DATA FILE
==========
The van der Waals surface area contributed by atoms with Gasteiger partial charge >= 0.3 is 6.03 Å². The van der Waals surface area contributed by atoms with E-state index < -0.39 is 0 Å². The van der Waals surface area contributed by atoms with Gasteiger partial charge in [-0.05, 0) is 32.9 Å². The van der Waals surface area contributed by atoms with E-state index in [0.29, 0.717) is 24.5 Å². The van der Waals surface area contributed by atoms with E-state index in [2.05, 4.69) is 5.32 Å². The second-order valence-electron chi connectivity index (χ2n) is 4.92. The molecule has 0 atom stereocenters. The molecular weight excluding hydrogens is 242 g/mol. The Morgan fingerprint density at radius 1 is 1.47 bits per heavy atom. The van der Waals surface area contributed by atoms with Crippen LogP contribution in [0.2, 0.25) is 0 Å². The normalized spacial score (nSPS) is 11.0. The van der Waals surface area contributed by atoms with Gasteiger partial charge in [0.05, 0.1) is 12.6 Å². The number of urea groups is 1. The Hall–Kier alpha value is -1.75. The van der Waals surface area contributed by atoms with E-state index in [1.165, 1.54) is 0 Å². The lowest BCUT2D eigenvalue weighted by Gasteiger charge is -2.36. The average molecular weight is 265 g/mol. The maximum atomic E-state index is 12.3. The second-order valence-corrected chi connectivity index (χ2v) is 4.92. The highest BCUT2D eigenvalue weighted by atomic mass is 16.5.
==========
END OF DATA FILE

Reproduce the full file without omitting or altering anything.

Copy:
The van der Waals surface area contributed by atoms with Gasteiger partial charge >= 0.3 is 6.03 Å². The van der Waals surface area contributed by atoms with E-state index < -0.39 is 0 Å². The van der Waals surface area contributed by atoms with Gasteiger partial charge in [-0.05, 0) is 32.9 Å². The van der Waals surface area contributed by atoms with E-state index in [0.29, 0.717) is 24.5 Å². The van der Waals surface area contributed by atoms with E-state index in [2.05, 4.69) is 5.32 Å². The second-order valence-electron chi connectivity index (χ2n) is 4.92. The molecule has 0 atom stereocenters. The molecular weight excluding hydrogens is 242 g/mol. The Morgan fingerprint density at radius 1 is 1.47 bits per heavy atom. The van der Waals surface area contributed by atoms with Crippen LogP contribution in [0.2, 0.25) is 0 Å². The normalized spacial score (nSPS) is 11.0. The van der Waals surface area contributed by atoms with Gasteiger partial charge in [0.05, 0.1) is 12.6 Å². The number of urea groups is 1. The Hall–Kier alpha value is -1.75. The van der Waals surface area contributed by atoms with E-state index in [1.165, 1.54) is 0 Å². The lowest BCUT2D eigenvalue weighted by Gasteiger charge is -2.36. The average molecular weight is 265 g/mol. The maximum atomic E-state index is 12.3. The second-order valence-corrected chi connectivity index (χ2v) is 4.92. The highest BCUT2D eigenvalue weighted by atomic mass is 16.5.